Cross-Origin-Embedder-Policy (COEP) is a response header that lets a
page opt in to more restrictive handling. The Google Publisher Tag
(GPT) does not yet support pages served with this restriction;
thus, we recommend publishers affected by Chrome's
SharedArrayBuffer deprecation opt their site out by
applying for the reverse Origin Trial until Chrome
supports combining COEP with ads.
How do I know if my site is affected?
Chrome has documentation describing how to use Chrome DevTools
to determine whether your site uses
SharedArrayBuffer. If DevTools tells you
that the use of
SharedArrayBuffer is in a third-party script, inquire from the
SharedArrayBuffer is required for the script's operation.
Why am I seeing a
SharedArrayBuffer deprecation warning in desktop Chrome?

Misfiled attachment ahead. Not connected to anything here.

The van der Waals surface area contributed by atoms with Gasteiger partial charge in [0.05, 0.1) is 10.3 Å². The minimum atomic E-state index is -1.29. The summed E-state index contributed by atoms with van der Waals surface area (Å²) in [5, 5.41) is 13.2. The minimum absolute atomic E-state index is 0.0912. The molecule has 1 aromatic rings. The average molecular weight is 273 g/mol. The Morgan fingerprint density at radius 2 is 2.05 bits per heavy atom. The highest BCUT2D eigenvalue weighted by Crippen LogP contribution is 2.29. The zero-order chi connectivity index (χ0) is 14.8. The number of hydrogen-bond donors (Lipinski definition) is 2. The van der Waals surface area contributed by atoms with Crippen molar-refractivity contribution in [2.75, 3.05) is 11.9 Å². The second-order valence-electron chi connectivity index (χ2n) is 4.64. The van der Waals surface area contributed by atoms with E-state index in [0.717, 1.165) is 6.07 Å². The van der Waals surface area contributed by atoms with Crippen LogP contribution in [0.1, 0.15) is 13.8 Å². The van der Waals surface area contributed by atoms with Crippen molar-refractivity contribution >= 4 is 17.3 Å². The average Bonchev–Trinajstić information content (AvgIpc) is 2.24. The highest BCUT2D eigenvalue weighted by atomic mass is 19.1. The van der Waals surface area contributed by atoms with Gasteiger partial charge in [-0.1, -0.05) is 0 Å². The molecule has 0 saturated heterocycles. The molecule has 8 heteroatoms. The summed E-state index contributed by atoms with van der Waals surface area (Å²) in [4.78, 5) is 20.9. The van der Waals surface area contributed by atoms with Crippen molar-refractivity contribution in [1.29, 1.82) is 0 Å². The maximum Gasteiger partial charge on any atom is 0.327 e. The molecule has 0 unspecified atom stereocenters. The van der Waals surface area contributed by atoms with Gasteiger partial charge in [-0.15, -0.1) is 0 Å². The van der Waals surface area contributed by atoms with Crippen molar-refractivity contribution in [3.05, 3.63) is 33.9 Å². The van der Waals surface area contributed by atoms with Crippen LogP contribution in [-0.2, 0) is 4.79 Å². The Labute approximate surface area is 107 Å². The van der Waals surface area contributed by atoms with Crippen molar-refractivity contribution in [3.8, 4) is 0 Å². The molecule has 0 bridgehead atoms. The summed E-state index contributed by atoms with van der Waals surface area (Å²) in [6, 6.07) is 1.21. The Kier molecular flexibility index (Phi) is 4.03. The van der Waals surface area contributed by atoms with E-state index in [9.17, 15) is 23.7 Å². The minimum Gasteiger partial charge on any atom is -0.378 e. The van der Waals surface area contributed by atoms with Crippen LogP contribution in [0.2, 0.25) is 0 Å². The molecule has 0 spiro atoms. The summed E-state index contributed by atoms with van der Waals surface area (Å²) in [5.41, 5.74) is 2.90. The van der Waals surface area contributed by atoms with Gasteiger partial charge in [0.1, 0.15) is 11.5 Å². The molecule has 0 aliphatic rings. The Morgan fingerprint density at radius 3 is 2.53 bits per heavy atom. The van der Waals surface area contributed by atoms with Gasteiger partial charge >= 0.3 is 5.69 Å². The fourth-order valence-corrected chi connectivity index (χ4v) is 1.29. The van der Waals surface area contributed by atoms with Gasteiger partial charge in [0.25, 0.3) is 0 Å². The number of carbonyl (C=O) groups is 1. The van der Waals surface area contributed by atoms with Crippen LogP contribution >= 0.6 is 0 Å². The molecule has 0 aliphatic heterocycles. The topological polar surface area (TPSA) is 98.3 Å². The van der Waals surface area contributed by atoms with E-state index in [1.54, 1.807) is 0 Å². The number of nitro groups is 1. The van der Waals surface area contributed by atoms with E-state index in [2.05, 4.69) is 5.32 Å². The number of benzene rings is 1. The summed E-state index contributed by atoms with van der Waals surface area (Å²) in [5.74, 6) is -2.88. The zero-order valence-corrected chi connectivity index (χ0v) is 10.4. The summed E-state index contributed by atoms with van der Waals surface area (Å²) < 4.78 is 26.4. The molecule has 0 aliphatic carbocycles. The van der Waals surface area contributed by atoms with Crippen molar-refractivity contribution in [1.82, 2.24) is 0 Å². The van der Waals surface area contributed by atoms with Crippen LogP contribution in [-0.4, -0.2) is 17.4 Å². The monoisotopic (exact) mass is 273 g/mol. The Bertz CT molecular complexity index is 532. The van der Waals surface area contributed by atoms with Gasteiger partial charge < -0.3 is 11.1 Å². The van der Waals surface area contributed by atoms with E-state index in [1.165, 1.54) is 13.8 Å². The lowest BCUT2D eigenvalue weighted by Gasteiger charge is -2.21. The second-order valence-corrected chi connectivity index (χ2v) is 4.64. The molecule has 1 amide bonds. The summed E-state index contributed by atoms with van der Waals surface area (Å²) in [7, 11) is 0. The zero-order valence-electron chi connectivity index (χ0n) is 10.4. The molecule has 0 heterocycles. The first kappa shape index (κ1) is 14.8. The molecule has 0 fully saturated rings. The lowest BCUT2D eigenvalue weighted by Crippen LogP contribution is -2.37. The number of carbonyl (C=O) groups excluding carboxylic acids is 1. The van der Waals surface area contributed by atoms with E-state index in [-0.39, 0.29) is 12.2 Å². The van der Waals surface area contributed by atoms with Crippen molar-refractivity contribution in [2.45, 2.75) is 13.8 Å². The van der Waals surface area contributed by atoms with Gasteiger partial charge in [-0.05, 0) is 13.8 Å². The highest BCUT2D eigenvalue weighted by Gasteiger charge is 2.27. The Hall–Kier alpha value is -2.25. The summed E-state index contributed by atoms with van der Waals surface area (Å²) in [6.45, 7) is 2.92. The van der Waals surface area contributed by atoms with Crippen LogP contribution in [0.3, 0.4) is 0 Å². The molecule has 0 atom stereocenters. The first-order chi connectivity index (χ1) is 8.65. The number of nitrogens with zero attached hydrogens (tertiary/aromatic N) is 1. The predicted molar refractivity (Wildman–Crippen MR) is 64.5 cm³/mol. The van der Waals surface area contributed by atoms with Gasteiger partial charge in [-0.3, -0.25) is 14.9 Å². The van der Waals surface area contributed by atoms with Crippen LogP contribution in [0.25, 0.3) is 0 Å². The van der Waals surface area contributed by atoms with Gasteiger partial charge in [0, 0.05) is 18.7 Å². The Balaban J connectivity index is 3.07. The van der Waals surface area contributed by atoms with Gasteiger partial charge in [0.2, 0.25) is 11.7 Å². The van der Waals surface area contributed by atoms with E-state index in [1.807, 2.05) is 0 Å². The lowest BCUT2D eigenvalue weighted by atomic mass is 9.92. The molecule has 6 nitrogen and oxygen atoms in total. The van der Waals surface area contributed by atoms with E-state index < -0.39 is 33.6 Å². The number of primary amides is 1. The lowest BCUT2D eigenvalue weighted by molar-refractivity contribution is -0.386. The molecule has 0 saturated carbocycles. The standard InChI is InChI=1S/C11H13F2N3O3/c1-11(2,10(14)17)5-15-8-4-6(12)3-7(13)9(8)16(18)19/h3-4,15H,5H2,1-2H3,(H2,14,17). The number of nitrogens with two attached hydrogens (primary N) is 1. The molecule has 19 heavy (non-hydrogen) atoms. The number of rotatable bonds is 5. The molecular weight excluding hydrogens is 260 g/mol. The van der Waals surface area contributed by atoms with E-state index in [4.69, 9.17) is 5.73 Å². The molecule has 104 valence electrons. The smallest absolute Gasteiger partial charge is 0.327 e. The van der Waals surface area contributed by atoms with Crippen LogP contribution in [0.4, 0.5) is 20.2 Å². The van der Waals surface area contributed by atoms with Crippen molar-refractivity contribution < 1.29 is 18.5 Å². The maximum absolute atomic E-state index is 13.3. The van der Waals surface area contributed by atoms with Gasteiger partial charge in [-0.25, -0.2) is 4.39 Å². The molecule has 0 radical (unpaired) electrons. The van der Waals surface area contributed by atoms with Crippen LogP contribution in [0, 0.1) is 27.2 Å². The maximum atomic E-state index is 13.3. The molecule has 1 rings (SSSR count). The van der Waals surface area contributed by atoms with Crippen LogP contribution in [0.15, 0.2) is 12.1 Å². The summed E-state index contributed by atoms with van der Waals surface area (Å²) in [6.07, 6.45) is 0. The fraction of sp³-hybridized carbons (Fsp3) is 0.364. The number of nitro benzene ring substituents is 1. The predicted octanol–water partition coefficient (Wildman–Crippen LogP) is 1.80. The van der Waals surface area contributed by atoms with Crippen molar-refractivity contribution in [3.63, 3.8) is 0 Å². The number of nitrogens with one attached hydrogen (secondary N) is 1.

SharedArrayBuffer can be used to create a high resolution timer, it
can make Spectre-style attacks more efficient. Browsers are limiting
its use to pages that opt in to COEP. That limitation is already in place for
Firefox and Android Chrome, and
Desktop Chrome will be applying it in version 92.
Why doesn't GPT support COEP yet?
Displaying ads requires embedding cross-origin content, and COEP requires that content to explicitly opt in to cross-origin embedding. This requires changes to every resource in every ad, both ones served by Google and ones served by third parties. We are working with Chrome on changes to allow COEP sites to include ads without requiring such extensive changes.
What are my options?
If your site requires
SharedArrayBuffer, Chrome is offering a per-site opt-out
through a reverse Origin Trial, which allows use of
SharedArrayBuffer in Chrome 92 and later. Chrome plans to continue
supporting this opt-out until support for embedding
unmodified third-party content is released. At that point we indend to ensure
GPT supports COEP pages.